Kandinsky and the avant-gardes. Point and line to plane takes its starting point from the art, thinking and writings of the father of Abstract art and traces the line linking different experiences of non-figurative art through the course of the twentieth century.
The adventure of abstract art is recounted in the exhibition through 43 masterpieces belonging to the collections of the City of Venice conserved at Ca' Pesaro - Galleria Internazionale d'Arte Moderna.
The exhibition opens with a nucleus of works by Kandinsky, spanning his creative career. From the geometric period of research into colour, of which White Zig-zags of 1922, a work acquired at the 1950 Biennale, is a magnificent example, we move on to the exciting sequence of Small Worlds, also of 1922, and finally to Three Triangles of 1938, a work representative of a new creative phase in which embryonic forms and natural and fantastic micro-organisms move and "float" against a black background. The Russian master is presented alongside his companions of the Blaue Reiter artistic group, such as Paul Klee, represented by a nucleus of seven works, and Lyonel Feininger.
The second section of the exhibition, The Avant-Garde movements between Abstraction and Surrealism, reveals the persistence of abstract art during the 1920s and 1930s. Kandinsky is a point of reference for numerous non-figurative currents that emerged in the inter-war period, when Paris was a crossroads for groups rethinking their creative work based on abstraction. Among the Italians was the futurist Enrico Prampolini, who combined geometric forms with new motifs, embryonic organisms and colours that recreated lyrical musical assonances. Prampolini also represents the most significant link between the line of abstract art and informal non-figurative art after World War II. Luigi Veronesi was also in Paris at the same time and in 1934 joined Abstraction-Création, a group including Ben Nicholson and Jean Arp – represented in the exhibition with two important works and who are more than rare presences in an Italian museum – in addition to Prampolini.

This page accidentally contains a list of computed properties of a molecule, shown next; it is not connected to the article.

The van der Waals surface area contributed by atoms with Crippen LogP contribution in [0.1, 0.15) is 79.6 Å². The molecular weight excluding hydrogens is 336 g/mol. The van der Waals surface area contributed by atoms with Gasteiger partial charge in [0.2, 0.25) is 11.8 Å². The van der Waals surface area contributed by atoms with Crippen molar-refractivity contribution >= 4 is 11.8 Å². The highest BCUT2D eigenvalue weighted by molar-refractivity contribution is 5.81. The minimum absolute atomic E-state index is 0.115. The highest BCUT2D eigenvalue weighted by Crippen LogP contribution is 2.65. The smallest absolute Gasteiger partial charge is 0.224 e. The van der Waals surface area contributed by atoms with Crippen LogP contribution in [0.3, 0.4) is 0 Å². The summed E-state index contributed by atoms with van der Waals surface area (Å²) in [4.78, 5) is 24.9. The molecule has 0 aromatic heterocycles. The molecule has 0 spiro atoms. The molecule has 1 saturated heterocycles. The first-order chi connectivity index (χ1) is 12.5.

Abstract art after the Second World War is the theme of the third section, starting in 1948. From Santomaso to Emilio Vedova, Mario Deluigi to Tancredi, Karel Appel to Mark Tobey, the forms of abstraction in the second part of the twentieth century are marked by informal art, lyrical suggestion and gestural charge. The section dedicated to sculpture follows on from this grouping, with masterpieces by Mirko Basaldella and the Spaniard Eduardo Chillida, in dialogue with a majestic Plurimo by Emilio Vedova. Three-dimensional research continued with the examples of spatialism by Luciano Minguzzi and Bruno De Toffoli, up to radical, almost ascetic research in later periods, when movements with minimalist conceptions, well expressed in the work of Richard Nonas and Julia Mangold, come to life.
To be able to construct a project from the collections held at Ca' Pesaro is a privilege but also a great challenge. The Gallery's collections are unique among the museums of our country for their international character, which derives from the numerous and far-sighted acquisitions made by the City at the various editions of the Biennale. In addition to these, the museum collections have grown over the decades through the donations of artists and enlightened collectors who wished to leave their works in Venice. Within this perspective, the challenge has been to identify constants in a collection that is heterogeneous by its very nature and to emphasise influences and contacts between artists who are very distant in time and space, trying to reconstruct the milestones of an adventure that spans the whole of the last century.
Thanks to the bequest made in 1961 by Lidia Usigli De Lisi, in the name and memory of her late husband Lionello De Lisi, it is now possible to enjoy the works of Miró, Tanguy, Brauner and to have Kandinsky's Three Triangles on display; thanks to the donation received in July 2020 from Paul Prast, the exhibition can count on an exceptional nucleus of works by Paul Klee and Lyonel Feininger, alongside Kandinsky's Small Worlds; and thanks to Giuseppe Panza di Biumo, together with his wife Rosa, true talent scouts of young international artists since the early 1960s, we can suggest correspondences with the most advanced minimal art of Mangold and Nonas. The list could go on, testifying to the fact that the exhibition can also be read as a fascinating account of the art of the last century seen through the eyes of those who were able to appreciate, collect, and finally donate important masterpieces to the Museum, in an imperishable evidence of intuition, foresight and passion.
Elisabetta Barisoni is Head of Ca’ Pesaro – Galleria Internazionale d’Arte Moderna